The Dodge Neon SRT-4 was a masterpiece as it was the product of DaimlerChrysler’s in-house PVO (Performance Vehicle Operations) division. It debuted in 2003 and in the following year the PVO division became SRT (Street & Racing Technology). Under the hood, it carries a turbocharged 2.4-liter inline-4 mated to a 5-speed manual transmission.
The 2004 models got larger fuel injectors for more power and made a whopping 230 horses and 250 lb-ft of torque. It propelled the speedster to a 5.3-second 0-to-60 MPH sprint at a top speed of 153 MPH. If you are swayed by these figures, you can grab clean examples for about $26,000 these days.
7 2020 Dodge Charger R/T
The current-gen Charger R/T is among the favorites among used Dodge buyers. A low-mile 2020 model packed with all the latest bells and whistles will set you back by around $35,000.
It features the same brutish 5.7-liter V8 that added to the brilliance of its other glorified sibling, the Daytona. Other amenities include superior brakes, paddle shifters, 20-inch alloys, and a sport-tuned suspension for a delightful flight. It’s an American legend, and you can own it without having to pay full price.
6 2016 Dodge Dart
The 2016 Dodge Dart makes sense when you’re looking for an affordable compact sedan that’s armed with an untiring engine and has got all modern tech. This was the final year for the Dart before it was discontinued as Dodge wanted to focus on the booming crossover segment.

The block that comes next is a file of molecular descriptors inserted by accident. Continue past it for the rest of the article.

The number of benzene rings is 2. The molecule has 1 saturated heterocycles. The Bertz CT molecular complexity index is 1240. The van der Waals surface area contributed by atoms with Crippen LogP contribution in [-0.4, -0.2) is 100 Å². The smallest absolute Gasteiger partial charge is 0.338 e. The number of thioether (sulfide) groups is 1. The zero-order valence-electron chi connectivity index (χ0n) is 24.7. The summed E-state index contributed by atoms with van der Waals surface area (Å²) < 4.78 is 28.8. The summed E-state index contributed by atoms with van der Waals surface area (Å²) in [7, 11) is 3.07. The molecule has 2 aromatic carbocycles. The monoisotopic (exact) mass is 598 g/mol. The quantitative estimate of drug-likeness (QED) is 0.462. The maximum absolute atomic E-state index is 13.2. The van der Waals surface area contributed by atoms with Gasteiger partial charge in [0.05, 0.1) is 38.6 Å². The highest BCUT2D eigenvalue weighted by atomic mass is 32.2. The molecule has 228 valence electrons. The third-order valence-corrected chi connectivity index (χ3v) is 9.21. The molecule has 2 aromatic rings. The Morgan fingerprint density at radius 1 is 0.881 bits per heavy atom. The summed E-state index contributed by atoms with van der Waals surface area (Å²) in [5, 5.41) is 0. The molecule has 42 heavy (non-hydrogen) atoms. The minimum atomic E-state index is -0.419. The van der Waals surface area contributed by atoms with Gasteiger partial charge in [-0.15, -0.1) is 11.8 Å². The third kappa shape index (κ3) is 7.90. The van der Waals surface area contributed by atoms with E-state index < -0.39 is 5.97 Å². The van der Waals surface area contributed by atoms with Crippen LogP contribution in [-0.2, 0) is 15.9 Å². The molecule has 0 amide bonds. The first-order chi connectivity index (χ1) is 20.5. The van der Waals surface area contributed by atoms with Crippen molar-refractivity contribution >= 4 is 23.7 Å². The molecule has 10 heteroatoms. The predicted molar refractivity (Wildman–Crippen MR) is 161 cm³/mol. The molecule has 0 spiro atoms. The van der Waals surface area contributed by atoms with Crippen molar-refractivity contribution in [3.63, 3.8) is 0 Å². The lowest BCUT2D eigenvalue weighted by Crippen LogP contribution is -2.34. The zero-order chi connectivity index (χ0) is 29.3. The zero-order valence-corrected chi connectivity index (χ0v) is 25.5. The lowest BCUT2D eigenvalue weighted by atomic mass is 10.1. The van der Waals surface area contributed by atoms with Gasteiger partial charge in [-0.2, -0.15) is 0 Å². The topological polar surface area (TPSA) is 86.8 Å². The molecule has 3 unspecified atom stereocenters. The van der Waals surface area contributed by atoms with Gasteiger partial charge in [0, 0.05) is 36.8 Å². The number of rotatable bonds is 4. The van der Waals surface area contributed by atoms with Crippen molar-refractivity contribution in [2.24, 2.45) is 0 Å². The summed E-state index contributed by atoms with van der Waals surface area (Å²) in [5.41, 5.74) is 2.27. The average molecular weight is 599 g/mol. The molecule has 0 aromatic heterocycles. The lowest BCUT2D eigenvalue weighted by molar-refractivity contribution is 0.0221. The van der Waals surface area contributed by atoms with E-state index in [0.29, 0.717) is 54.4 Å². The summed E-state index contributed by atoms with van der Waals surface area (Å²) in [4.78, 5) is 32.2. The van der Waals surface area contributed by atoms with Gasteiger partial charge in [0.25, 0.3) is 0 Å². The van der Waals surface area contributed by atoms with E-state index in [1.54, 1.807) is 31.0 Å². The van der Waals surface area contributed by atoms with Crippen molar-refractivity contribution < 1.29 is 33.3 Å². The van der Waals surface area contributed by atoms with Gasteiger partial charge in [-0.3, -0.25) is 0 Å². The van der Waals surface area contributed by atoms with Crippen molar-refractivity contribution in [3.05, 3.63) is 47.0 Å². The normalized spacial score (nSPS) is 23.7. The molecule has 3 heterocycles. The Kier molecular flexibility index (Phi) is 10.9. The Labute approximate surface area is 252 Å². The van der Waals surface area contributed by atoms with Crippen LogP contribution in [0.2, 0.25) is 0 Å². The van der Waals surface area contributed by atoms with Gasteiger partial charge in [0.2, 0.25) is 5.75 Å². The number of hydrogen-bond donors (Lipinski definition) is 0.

Clean examples are up for grabs for less than $15,000 making it a good bargain at the moment. This one is a Limited trim equipped with a 2.4-liter inline-4 putting out spectacular 184 horses and 171 lb-ft of torque.
5 2006 Dodge Magnum SRT-8
Dubbed as the Dodge Magnum on ‘roids, the SRT-8 is an extreme speed machine. This doped sports tourer received a muscular set of HEMI engines for a spectacular performance. The 6.1-liter V8 thrashes out 425 horses and clocks a 0-to-60 MPH time in just 5.1 seconds on the way to 170 MPH tops.
However, as a part of its restructuring plans, Dodge let go of this magnum opus in 2008, more’s the pity. There’s one up for grabs for about $27,000.